Given the very slow and gradual economic recovery that the US is experienced, itâ€™s important not just that we discuss policy changes (which will probably fall on deaf ears as politicians are more focused on positioning for the 2014 election than taking any action), but to try to develop alternative systems that politicians can support
In a Wall Street Journal option, A Nimbler Approach to Wages and Workers, Peter A. Coclanis suggested we look at different wage structures to help us ride out the impact of recessions: companies downsizing forcing people to need unemployment insurance benefits. One option is the European “flexicurity” system, a model championed by Denmark for two decades that combines flexible hiring policies with a generous social safety net. Itâ€™s the latter that makes this unacceptable in the US.Â Another option is the German job-share model Kurzarbeit, where the government encourages employers to reduce employee hours during troubled times rather than laying off workers, by providing income supplements to the affected employees. This keeps employees on the job and saves the government money by not adding to the long-term unemployed. However, a large new government “transfer” program also is a nonstarter in U.S. politics.
A third option is worth considering: the flexible-wage model, which gives employers flexibility as economic conditions change. Singapore and other countries in Asia (e.g, Japan, South Korea and Taiwan) have experimented with techniques based on this model for decades, with considerable success.
Since 1986, Singapore has used a scheme that is two-tier in the sense that it divides wages into two broad components: fixed and variable. The fixed is the larger of the two, particularly for wage workers, and doesn’t change year-to-year. But the variable component is often broken down into several discrete parts, including an annual bonus and a monthly adjustment. This gives the employer a contractually negotiated amount of flexibility. Firms can adjust wages annually, biannually or even quarterly depending on market conditions, allowing companies to respond more nimbly to changes in the market, the firm’s profitability, or other concerns.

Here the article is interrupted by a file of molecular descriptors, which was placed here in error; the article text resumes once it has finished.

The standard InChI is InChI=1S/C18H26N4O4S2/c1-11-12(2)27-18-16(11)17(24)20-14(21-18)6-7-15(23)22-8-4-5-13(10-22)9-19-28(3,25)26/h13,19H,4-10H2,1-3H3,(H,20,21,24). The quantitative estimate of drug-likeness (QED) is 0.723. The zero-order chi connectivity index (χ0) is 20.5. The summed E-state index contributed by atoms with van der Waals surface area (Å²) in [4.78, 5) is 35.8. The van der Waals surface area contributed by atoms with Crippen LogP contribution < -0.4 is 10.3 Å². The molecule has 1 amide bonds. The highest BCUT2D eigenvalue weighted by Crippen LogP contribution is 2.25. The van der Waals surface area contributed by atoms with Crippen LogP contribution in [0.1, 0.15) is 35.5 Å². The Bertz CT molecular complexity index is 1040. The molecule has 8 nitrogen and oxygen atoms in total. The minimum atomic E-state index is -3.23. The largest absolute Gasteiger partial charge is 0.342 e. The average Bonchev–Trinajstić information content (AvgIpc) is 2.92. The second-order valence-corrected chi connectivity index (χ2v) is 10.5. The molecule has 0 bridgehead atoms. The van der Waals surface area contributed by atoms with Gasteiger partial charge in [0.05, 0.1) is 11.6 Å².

When a company endures a downturn, for instance, it can respond quickly by adjusting wages downward without cutting hours, laying off employees or calling in the government. Companies can also raise wages in good times of strong growth, higher profits or other favorable events.
This system isn’t perfect, and the devil is in the details. How much variability makes sense? Is 10% too little flexibility? Is 20% too much? How are recalibrations to be determined? What about monitoring? How will disagreements over recalibrations, should they occur, be arbitrated? Can such a scheme be implemented in a cost-effective manner? Singapore and other Asian countries have found reasonable answers over time. Singapore’s unemployment rate is a mere 1.8%, and averages at 2.5% over the past 25 years. That’s significantly lower than the unemployment rate in Sri Lanka (4.2%), Indonesia (6%) and New Zealand (6.3%), all of which do not use flexible wage systems. Other factors are at work, but wage-flexibility no doubt helps.
The U.S. is not Singapore. But a flexible wage-system is worth considering because it could keep people employed, and enhance the nimbleness of firms still struggling amid slow economic growth.
What do you think? Share your thoughts!